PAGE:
By Kim Eun-jung
SEOUL, Nov. 25 (Yonhap) -- Twenty-one people of Korean descent who were taken to Russia's far eastern island of Sakhalin for forced labor during Japan's 1910-45 colonial rule will return to their home country in coming weeks under a government support project, the foreign ministry said Thursday.
Under the inter-agency program, a total of 260 people, including the forced laborers and their immediate family members and relatives, will arrive in South Korea in phases from Saturday through Dec. 10, the ministry said.
In line with a special act to support the ethnic Koreans from Sakhalin, the program is designed to help them and their family members get permanent residency here or dual citizenship should they want it. They currently have Russian citizenship.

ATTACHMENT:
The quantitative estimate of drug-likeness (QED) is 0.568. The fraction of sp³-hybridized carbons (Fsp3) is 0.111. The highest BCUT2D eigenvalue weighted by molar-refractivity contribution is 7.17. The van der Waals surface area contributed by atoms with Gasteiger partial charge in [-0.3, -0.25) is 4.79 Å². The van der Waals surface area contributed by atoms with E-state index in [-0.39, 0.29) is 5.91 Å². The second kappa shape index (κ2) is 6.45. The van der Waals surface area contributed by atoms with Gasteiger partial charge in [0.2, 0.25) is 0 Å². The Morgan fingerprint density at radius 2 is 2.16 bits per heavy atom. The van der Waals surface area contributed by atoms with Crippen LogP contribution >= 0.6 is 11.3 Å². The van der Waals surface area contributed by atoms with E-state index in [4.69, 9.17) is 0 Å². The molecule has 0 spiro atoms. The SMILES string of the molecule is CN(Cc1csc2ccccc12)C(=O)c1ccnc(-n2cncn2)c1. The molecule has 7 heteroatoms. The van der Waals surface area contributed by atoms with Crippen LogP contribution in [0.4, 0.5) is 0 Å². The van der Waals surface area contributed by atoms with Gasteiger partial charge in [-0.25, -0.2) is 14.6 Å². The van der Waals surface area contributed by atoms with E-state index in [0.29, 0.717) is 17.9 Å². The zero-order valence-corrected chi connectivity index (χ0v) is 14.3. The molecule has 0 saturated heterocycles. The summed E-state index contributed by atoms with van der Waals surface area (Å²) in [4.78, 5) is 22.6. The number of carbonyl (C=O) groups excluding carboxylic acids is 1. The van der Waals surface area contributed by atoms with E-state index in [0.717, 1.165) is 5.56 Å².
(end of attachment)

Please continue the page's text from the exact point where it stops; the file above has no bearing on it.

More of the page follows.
"We hope the return of Sakhalin Koreans and the support project would somewhat heal their wounds from the heart-wrenching history," the ministry said in a release.
About 43,000 Koreans are thought to have been forced into labor on Sakhalin Island in the early 1900s.
Many of them are known to have returned to their motherland after Seoul and Moscow forged diplomatic relations in 1990, but there are still ethnic Koreans living in Russia, Kazakhstan and Ukraine.
The average age of the first-generation Sakhalin Koreans set to arrive here is now 88, according to ministry officials.
The ministry said the government will provide financial support for airfare, early settlement fees and public rental homes to them to help heal their pain from the dark history.
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